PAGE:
The walls have ears — so do the listing agents. In other words — prospective buyers, take note: it helps your cause to make a good impression.
The personal stories of one Realtor’s battles and triumphs in the highly-competitive Bay Area Real Estate Market, seeking to illuminate and humanize the very real ups-and-downs of homeownership.
You wouldn’t necessarily know it from our reputations as scrappy, gritty, enthusiastic salespeople, but Realtors actually employ a great deal of etiquette when it comes to the art of the deal. Knowing that we’ll likely be facing one another time and again, the savvy Realtor makes a habit of being respectful to their colleagues, texting when they are showing a property, and keeping the appropriate parties informed as to whether they’ll be submitting an offer or not.
Having sold hundreds of homes at this point in the game, I believe “secret” Agents should be left to the world of James Bond . . .(Although he wasn’t so secret, come to think of it. “Bond, James Bond.” What kind of international spy introduces himself?) As a rule, Agents don’t like covert operators. We want to know one’s intentions, and that’s true for Buyers as well.
That being said, there’s a right and a wrong way to declare your interest. With Covid having forced so many Buyers underground for the last few years, prospective Buyers need to dust off . . . well, their dust, and better understand the impressions they make when walking through an Open House.
“This place needs a LOT of work!”
“Wow, that pest report was shockingly high!”
“Was everything done with permits?”
Just to be clear, I’m not saying these aren’t completely reasonable and valid questions or comments; they are. It’s just that you want to save them for your Agent – not the Sellers’ Agent, and NOT at the Sunday Open House within earshot of other guests (thank you very much).
If we proceed with the understanding that nearly every property is going to receive multiple offers, it behooves Buyers to understand that Sellers are far more likely to choose the Buyer that raved about their house, as opposed to the one who picked it apart, especially in front of others.
With that in mind, here are the DOs and DON’Ts of Open House etiquette:
- DO introduce yourself to the Agent manning the Open House.
- DO identify your Buyer’s Agent.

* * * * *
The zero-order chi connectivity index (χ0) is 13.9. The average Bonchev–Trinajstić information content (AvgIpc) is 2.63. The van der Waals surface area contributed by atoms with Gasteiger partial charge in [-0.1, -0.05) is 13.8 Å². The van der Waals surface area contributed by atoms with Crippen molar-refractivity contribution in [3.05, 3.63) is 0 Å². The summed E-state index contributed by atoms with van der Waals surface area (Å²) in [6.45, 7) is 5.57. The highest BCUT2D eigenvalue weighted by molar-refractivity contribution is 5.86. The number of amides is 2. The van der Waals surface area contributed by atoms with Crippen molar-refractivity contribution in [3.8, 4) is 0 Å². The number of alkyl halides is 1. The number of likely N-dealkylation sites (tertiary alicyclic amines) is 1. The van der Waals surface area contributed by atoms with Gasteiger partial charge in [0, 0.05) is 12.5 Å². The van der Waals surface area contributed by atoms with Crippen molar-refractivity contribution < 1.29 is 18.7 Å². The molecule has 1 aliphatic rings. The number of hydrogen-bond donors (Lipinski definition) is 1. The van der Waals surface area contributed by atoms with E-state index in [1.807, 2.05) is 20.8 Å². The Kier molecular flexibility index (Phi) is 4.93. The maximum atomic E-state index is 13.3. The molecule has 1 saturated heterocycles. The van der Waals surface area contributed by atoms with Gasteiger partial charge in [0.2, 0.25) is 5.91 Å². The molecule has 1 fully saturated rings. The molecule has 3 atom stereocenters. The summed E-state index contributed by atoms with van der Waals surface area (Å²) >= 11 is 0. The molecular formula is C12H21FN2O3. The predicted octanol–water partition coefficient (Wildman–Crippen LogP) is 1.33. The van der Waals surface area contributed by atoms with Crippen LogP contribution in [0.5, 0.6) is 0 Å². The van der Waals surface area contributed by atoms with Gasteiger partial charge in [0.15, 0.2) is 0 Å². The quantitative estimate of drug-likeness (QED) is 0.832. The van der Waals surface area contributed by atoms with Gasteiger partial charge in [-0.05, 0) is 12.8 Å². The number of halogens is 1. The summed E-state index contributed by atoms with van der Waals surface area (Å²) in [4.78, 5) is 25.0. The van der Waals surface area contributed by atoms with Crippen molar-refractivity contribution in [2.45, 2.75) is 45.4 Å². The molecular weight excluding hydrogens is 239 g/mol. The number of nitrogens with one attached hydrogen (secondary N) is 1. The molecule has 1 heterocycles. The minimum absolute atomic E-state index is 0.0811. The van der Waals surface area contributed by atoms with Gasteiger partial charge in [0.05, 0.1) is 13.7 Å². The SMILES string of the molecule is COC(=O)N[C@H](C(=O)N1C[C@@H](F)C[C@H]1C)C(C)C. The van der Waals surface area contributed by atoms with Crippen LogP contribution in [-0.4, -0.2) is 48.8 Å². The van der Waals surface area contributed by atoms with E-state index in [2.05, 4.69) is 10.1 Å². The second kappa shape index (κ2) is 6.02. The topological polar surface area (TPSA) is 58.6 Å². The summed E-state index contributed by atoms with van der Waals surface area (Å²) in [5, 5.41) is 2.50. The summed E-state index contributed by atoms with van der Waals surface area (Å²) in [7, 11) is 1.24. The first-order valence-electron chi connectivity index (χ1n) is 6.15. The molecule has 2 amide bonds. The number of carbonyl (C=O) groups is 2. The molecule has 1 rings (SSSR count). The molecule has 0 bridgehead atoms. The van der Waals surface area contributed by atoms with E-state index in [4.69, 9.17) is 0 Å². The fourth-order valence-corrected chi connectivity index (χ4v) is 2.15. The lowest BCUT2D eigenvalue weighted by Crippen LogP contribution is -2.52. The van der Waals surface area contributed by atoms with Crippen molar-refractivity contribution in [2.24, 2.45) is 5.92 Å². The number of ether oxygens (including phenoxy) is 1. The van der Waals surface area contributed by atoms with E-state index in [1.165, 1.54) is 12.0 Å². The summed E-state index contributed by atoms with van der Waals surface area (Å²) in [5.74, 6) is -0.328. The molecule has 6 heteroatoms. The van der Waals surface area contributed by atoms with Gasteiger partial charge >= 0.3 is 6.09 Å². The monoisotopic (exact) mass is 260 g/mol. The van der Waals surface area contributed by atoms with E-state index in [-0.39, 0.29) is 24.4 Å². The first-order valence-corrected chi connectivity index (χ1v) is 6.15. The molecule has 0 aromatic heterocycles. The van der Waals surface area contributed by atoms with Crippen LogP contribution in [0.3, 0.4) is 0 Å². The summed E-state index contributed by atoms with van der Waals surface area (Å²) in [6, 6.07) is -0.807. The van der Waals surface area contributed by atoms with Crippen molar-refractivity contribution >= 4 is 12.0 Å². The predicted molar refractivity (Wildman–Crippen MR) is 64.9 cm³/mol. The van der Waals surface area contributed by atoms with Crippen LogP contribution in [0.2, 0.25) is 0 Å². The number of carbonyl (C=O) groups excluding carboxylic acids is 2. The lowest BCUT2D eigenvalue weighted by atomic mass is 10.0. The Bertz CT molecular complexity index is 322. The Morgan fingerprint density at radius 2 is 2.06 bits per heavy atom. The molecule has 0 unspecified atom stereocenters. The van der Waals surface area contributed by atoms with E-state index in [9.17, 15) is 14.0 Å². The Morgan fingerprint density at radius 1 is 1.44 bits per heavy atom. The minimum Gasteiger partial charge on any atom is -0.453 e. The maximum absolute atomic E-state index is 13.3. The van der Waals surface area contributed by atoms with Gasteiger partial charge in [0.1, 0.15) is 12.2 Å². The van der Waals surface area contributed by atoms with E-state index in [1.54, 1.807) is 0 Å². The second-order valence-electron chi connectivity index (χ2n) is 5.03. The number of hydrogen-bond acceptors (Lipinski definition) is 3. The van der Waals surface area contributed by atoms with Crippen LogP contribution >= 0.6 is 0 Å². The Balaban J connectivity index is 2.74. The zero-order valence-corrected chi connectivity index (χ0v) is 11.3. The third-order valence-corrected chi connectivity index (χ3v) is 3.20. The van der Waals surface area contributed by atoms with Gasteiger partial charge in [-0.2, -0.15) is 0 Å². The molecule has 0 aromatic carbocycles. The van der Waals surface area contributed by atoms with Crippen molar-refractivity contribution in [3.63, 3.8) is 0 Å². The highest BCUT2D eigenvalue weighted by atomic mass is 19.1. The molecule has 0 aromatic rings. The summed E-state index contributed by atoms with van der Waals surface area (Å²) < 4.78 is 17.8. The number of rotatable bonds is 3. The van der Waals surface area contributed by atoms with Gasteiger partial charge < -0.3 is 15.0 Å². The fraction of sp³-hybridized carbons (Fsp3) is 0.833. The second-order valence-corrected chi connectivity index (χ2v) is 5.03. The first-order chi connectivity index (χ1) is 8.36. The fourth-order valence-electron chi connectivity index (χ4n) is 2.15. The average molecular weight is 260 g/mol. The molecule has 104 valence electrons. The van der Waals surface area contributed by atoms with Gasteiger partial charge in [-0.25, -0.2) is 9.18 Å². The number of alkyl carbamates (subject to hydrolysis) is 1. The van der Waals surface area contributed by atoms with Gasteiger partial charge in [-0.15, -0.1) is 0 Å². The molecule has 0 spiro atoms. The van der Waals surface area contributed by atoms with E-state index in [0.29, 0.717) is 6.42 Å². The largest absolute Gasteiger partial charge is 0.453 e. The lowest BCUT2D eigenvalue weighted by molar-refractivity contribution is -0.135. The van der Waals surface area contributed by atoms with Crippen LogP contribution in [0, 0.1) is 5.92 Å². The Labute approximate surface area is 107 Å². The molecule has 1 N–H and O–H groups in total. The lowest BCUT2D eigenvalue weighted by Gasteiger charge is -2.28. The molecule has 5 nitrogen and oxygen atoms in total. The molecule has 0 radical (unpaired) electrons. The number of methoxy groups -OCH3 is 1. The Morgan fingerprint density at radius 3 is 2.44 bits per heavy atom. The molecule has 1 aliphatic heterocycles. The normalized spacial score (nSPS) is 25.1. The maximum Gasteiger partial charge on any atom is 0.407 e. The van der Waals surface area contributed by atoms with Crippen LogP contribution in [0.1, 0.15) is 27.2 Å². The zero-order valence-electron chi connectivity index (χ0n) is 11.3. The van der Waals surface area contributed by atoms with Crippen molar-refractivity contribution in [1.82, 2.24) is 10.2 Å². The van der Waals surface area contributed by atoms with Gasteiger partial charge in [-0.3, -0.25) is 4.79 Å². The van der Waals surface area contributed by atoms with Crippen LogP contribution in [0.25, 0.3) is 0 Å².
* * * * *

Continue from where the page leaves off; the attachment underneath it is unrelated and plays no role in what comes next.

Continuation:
- DO openly admire the home (even if you’re on the fence).
- DO spend enough time there to get a general overview. (It may be your only opportunity.)
- DO tour the neighborhood at different times of the day.
- DO have a cookie (they’re homemade!)
- DON’T arrive with a highlighted disclosure package and tons of questions. (This isn’t a deposition.)
- DON’T grill the Agent about the home, pest, or sewer lateral report at the Sunday Open (Let your Agent do that later.)
- DON’T pitch a tent at the Open House and outstay your welcome. (Agents need to be available to speak with others.)
- DON’T loudly make negative comments about the house in an effort to downplay the property to others. (It makes Agents defensive, and it never works in your favor.)
- DO thank the Agent on your way out. (Final impressions count.)
Forget about the contingency-free offer carrying the day. (They’re ALL contingency-free.) When Buyers walk through a house, they should understand that they are essentially auditioning, and should know that the Agent is listening AND watching their body language. The last thing we want a Seller to do is to get into a deal with anyone who is contentious, worried, anxious, or fearful. (Agents don’t want that combo either.)
Who guides the Sellers?
The Agents do, which is why we send up warning flags when we get the “heebie-jeebies”(that’s a technical term.) with respect to problematic Buyers, In fact, we feel just as strongly about Agents that fail to follow our instructions, submit sloppy offers, or jump the line. Unfortunately, there are a lot of new Agents out there with very little training. (Please get some.) In short, selling a house can be a virtual mine field. Better to navigate the course with experienced Buyers and Agents who understand the rocky terrain and are prepared to act in good faith and with good speed.
Regardless of what you believe, experienced Agents aren’t looking for an adversarial relationship, but one of collaboration. We know that a win-win plays out best in the long run for everyone involved. So be polite, be engaged, and be respectful. That’s just common courtesy.
How can we help you?
Julie Gardner & Sarah Abel | Compass Realty
Not just Realtors, but consultants in all things house and home, we’re here to educate, explore, examine and refer . . . In short, you may count on us to take care of your home as if it were our own and anyone who knows us, knows we take pretty darn good care of our homes.